Wednesday, January 18, 2012

How does your garden grow?

Everyday is not a yoga pants day anymore. In fact, "real clothes" days are starting to outnumber yoga pants days, so that now, if I stay in pajamas for a long time, like I am this morning, it feels like a small treat instead of a massive failure. Everything is getting easier, or rather, I feel more competent. And each day I am more in love with this little boy who is my baby. Mine! That seems unreal, still. I think all the time, as if I'm trying to convince myself it's true, "I have a child." And then, "I have a child?" Baffling.

I felt guilty all day yesterday for writing in my last post that I loved him "more" while he played in his crib in the morning than I had loved him the previous night when we had had a hard time getting him to sleep. It just isn't true. It's possible I loved him "more" when he was inconsolable because I simply felt so sad and desperate on his behalf and mine and Chris's all at once.

After my mom died, I had this vision for what my life should be. It just became sharp in a matter of seconds, like a Polaroid, and I didn't even know I'd needed or wanted a vision. But the picture guided me at that time, and I return to it now and then, check in to make sure it's still what I want and to take measure of how I'm doing. In the picture, I'm outside working in a garden that is thriving. The sun is shining down, and the color of the sky and the grass are crisp. My hands are blackish-brown, covered with moist soil. A corner of my house is exposed, a corner with an open window. If you look very carefully, you can see through the window that there is a desk inside with papers all over it and a tiny computer, and it's where I write. The only part of this picture that has been blurry at times, like the part of the Polaroid that takes longest to come into focus, is whether there's a child in the garden. Occasionally, I have seen, clearly, a little kid sitting on the ground lifting soil to its mouth while the sun shines on both of us. Other times, I've seen no kid at all. So I suppose it's the first vision after all, the one with a child, that is meant to be.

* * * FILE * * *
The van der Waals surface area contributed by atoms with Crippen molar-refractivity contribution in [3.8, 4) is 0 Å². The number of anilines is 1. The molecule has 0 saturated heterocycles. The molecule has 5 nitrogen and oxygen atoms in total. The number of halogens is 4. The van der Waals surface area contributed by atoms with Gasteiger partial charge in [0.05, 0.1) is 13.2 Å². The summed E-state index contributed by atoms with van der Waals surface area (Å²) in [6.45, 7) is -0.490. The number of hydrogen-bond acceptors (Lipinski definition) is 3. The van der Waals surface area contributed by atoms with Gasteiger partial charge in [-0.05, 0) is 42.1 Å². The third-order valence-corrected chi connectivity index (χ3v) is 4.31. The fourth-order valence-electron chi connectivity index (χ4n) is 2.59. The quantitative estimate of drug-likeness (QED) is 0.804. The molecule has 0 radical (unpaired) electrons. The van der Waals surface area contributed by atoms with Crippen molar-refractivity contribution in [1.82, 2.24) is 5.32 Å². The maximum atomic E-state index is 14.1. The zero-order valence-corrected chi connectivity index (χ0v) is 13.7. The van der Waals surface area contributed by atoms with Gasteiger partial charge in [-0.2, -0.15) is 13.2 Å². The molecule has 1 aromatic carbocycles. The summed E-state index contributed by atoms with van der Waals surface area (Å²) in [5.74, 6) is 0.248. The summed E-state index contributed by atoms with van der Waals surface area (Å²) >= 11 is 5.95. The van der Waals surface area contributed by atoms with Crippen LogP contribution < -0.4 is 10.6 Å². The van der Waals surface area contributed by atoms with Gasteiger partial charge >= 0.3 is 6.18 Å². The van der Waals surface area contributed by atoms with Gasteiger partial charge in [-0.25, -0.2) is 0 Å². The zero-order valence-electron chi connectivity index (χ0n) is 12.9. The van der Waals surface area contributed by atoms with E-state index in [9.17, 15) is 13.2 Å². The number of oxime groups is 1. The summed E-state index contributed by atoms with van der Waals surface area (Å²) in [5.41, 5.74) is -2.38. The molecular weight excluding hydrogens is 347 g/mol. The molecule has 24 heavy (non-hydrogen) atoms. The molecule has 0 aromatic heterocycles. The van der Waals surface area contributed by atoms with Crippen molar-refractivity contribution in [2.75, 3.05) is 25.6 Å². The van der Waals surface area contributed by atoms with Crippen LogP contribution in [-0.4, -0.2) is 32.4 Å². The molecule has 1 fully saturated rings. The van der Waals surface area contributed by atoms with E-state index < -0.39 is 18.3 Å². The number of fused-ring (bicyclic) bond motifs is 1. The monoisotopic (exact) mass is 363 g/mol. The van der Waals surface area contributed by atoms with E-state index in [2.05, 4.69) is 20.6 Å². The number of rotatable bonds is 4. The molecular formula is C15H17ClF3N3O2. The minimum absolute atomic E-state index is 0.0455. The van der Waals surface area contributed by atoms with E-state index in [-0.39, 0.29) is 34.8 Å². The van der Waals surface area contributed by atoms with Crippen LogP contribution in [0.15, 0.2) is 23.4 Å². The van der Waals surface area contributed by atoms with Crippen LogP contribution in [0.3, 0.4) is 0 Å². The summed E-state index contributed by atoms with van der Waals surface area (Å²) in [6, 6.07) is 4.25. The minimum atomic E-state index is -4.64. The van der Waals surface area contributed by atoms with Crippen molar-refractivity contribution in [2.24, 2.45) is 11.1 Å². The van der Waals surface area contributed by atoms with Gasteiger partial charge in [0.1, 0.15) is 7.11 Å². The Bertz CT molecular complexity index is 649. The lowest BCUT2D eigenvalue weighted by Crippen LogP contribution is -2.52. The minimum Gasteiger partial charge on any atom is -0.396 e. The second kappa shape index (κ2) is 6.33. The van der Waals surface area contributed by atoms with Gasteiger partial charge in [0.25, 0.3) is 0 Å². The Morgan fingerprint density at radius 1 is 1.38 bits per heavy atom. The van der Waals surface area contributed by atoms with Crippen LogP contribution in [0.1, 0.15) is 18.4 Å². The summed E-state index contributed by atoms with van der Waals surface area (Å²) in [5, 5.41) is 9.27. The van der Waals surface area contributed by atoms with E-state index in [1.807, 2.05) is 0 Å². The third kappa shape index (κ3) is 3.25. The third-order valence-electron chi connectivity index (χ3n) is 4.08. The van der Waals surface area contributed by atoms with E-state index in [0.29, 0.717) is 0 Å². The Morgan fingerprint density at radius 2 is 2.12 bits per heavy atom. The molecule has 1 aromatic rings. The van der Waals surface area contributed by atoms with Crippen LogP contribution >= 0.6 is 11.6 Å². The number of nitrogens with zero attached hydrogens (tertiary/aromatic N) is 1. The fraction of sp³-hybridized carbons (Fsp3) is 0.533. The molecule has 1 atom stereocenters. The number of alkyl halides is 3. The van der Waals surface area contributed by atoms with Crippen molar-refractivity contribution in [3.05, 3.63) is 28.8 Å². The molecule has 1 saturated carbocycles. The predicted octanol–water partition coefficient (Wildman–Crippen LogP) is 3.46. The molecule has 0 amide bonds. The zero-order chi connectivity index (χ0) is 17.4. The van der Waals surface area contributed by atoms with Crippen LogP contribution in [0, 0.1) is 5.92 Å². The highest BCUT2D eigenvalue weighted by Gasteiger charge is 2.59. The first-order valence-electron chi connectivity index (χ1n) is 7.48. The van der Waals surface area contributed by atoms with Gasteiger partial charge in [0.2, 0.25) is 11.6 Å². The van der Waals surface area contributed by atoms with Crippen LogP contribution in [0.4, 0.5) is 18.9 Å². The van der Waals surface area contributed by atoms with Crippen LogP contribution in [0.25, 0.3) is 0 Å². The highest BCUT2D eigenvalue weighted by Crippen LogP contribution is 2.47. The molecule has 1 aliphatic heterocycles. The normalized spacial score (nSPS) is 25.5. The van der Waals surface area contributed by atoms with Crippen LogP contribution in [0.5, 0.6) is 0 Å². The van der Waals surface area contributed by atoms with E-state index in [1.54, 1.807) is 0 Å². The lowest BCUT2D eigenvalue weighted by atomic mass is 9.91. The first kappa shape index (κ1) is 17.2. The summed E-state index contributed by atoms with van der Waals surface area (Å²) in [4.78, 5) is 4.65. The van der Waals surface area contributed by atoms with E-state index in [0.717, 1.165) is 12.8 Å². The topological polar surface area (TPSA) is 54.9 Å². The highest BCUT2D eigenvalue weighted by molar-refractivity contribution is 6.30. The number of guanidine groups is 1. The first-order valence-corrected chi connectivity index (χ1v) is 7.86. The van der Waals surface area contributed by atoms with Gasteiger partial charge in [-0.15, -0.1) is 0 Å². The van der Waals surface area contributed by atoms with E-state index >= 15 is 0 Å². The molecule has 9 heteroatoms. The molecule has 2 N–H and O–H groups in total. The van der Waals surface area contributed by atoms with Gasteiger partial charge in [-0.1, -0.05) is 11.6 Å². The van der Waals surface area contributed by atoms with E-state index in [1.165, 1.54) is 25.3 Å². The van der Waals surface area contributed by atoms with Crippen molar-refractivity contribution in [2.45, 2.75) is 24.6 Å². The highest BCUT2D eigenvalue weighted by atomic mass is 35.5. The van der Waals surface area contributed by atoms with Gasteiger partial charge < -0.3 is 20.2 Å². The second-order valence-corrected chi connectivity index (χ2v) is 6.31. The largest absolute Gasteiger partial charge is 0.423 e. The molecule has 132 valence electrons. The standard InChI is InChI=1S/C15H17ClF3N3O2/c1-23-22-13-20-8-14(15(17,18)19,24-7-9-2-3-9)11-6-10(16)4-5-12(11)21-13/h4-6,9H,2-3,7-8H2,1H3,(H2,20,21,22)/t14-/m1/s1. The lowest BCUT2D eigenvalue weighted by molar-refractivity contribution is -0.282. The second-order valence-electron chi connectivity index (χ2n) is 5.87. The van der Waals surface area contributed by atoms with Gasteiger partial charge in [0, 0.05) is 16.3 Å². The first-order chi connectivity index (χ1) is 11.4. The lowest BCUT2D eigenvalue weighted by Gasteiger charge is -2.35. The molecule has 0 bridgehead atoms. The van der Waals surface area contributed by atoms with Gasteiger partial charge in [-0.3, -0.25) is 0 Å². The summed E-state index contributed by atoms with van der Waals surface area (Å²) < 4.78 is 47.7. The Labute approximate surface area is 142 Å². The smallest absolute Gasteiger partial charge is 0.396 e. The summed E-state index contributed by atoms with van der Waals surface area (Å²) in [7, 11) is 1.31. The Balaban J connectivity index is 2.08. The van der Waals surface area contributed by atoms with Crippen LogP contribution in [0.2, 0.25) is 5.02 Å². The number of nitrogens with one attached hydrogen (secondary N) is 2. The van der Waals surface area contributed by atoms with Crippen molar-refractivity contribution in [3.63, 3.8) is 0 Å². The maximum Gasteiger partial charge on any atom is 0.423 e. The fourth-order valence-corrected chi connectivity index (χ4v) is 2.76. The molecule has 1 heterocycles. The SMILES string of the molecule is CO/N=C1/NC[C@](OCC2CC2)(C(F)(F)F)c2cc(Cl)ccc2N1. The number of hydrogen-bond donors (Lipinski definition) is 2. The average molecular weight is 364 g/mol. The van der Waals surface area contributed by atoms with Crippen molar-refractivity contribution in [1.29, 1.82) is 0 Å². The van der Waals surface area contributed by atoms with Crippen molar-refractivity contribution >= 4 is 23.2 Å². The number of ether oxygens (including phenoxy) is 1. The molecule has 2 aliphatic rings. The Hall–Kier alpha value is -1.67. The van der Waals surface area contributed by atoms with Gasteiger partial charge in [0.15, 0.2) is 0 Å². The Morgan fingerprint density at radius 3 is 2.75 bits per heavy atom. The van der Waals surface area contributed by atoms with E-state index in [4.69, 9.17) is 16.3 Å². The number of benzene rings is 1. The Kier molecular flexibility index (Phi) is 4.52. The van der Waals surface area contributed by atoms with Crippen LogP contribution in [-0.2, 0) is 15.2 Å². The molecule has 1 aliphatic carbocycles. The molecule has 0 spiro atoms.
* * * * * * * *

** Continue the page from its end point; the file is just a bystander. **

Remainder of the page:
I still have no garden, but I swear I am inching toward one. For my birthday, Chris gave me a wonderful book to help me brainstorm about landscaping and gardening our yard. He also made a steel planter box filled with little containers of herbs and hung the box outside of our kitchen window. I planted the herbs the same day. Then yesterday, I had this moment in the sun. I had just put Desmond down for his nap, and I went outside to water the herbs. I was watching the water mist in the air and land on all the different colored and textured leaves and my picture flashed before me. I thought, "Oh, look at you. This is sort of it, isn't it? You lucky girl. You're gardening. You're writing. You have this little house and this little baby and this husband who makes things with his hands, things that are necessary and masculine and feminine and beautiful all at once."

Earlier in the morning I'd been beating myself up because a web journal that I respect, and one whose editor has invited me to submit new work twice now (upon rejecting what I'd already submitted), had done a call for submissions from Indian authors. The deadline was January 15, and I could not muster the energy to work on my fiction or to tweak a nonfiction piece I have. I was angry at myself, thinking, "Well, there's a chance you blew off," as if I've been doing nothing else. Then I sat down and forced myself to write yesterday's blog entry, a kind of punishment.

A little while later, I was outside in the sun and had that moment, that revelation. So I decided, I will write a little something everyday. And if that something is a blog entry, that's what it will be, until eventually I am back to working on fiction and essays and back to submitting and back to the business of trying to be a writer. But along the way, I'm going to have gratitude for what my life is in the moment.

I never see my own face when I look down at Desmond's face. I usually see Chris's face. But often, while I'm nursing Desmond, and he's decided he's had enough, he puffs out his cheeks and purses his lips (think of a Cabbage Patch doll), and for some reason, the expression reminds me so much of a face my mom made often after her stroke. She'd be nodding approval at you for whatever you'd just done or just understood. and looking completely satisfied. I also see her face in his when I'm rocking him, and he finally succumbs to sleep. His eyes shut without resistance, peace overtakes him, and he looks exactly like my mom. The expression says, "Here I am with you, and I'm proud." I am not rich by most standards, but when I see the picture of me in my own lush garden and the image of my mother's face in Desmond's, I have to remember I'm some kind of quiet millionairess.                               

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